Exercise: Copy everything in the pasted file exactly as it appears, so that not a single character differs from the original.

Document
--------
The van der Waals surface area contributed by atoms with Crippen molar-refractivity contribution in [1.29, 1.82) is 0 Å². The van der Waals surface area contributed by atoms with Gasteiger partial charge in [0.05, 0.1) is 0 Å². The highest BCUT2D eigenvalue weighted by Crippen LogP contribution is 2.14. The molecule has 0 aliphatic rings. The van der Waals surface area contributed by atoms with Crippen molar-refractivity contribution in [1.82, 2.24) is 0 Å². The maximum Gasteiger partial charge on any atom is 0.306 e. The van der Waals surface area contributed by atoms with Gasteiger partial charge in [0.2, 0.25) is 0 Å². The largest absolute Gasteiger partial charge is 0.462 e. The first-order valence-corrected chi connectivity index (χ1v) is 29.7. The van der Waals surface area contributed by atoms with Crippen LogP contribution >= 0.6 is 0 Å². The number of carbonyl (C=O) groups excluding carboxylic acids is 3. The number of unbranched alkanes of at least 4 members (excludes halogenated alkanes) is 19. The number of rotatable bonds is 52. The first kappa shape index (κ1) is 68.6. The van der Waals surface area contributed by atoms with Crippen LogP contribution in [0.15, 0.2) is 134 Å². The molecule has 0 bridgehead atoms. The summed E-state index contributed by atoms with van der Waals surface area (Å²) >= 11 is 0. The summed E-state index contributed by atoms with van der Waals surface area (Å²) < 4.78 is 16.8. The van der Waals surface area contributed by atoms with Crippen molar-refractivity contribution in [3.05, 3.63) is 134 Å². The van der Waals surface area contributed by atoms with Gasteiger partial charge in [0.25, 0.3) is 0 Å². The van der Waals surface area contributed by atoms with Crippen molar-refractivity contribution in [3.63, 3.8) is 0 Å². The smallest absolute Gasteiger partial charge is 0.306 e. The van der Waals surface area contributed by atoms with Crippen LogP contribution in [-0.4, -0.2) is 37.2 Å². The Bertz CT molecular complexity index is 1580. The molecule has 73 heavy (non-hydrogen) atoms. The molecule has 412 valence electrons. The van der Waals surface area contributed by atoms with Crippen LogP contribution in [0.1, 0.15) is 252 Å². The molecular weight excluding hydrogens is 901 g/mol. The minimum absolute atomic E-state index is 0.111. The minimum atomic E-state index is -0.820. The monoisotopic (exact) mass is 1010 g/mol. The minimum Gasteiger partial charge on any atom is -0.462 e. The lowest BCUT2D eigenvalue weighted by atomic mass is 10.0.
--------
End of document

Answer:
The van der Waals surface area contributed by atoms with Crippen molar-refractivity contribution in [1.29, 1.82) is 0 Å². The van der Waals surface area contributed by atoms with Gasteiger partial charge in [0.05, 0.1) is 0 Å². The highest BCUT2D eigenvalue weighted by Crippen LogP contribution is 2.14. The molecule has 0 aliphatic rings. The van der Waals surface area contributed by atoms with Crippen molar-refractivity contribution in [1.82, 2.24) is 0 Å². The maximum Gasteiger partial charge on any atom is 0.306 e. The van der Waals surface area contributed by atoms with Gasteiger partial charge in [0.2, 0.25) is 0 Å². The largest absolute Gasteiger partial charge is 0.462 e. The first-order valence-corrected chi connectivity index (χ1v) is 29.7. The van der Waals surface area contributed by atoms with Crippen LogP contribution >= 0.6 is 0 Å². The number of carbonyl (C=O) groups excluding carboxylic acids is 3. The number of unbranched alkanes of at least 4 members (excludes halogenated alkanes) is 19. The number of rotatable bonds is 52. The first kappa shape index (κ1) is 68.6. The van der Waals surface area contributed by atoms with Crippen LogP contribution in [0.15, 0.2) is 134 Å². The molecule has 0 bridgehead atoms. The summed E-state index contributed by atoms with van der Waals surface area (Å²) >= 11 is 0. The summed E-state index contributed by atoms with van der Waals surface area (Å²) < 4.78 is 16.8. The van der Waals surface area contributed by atoms with Crippen molar-refractivity contribution in [3.05, 3.63) is 134 Å². The van der Waals surface area contributed by atoms with Gasteiger partial charge in [0.25, 0.3) is 0 Å². The van der Waals surface area contributed by atoms with Crippen molar-refractivity contribution in [3.63, 3.8) is 0 Å². The smallest absolute Gasteiger partial charge is 0.306 e. The van der Waals surface area contributed by atoms with Crippen LogP contribution in [-0.4, -0.2) is 37.2 Å². The Bertz CT molecular complexity index is 1580. The molecule has 73 heavy (non-hydrogen) atoms. The molecule has 412 valence electrons. The van der Waals surface area contributed by atoms with Crippen LogP contribution in [0.1, 0.15) is 252 Å². The molecular weight excluding hydrogens is 901 g/mol. The minimum absolute atomic E-state index is 0.111. The minimum atomic E-state index is -0.820. The monoisotopic (exact) mass is 1010 g/mol. The minimum Gasteiger partial charge on any atom is -0.462 e. The lowest BCUT2D eigenvalue weighted by atomic mass is 10.0.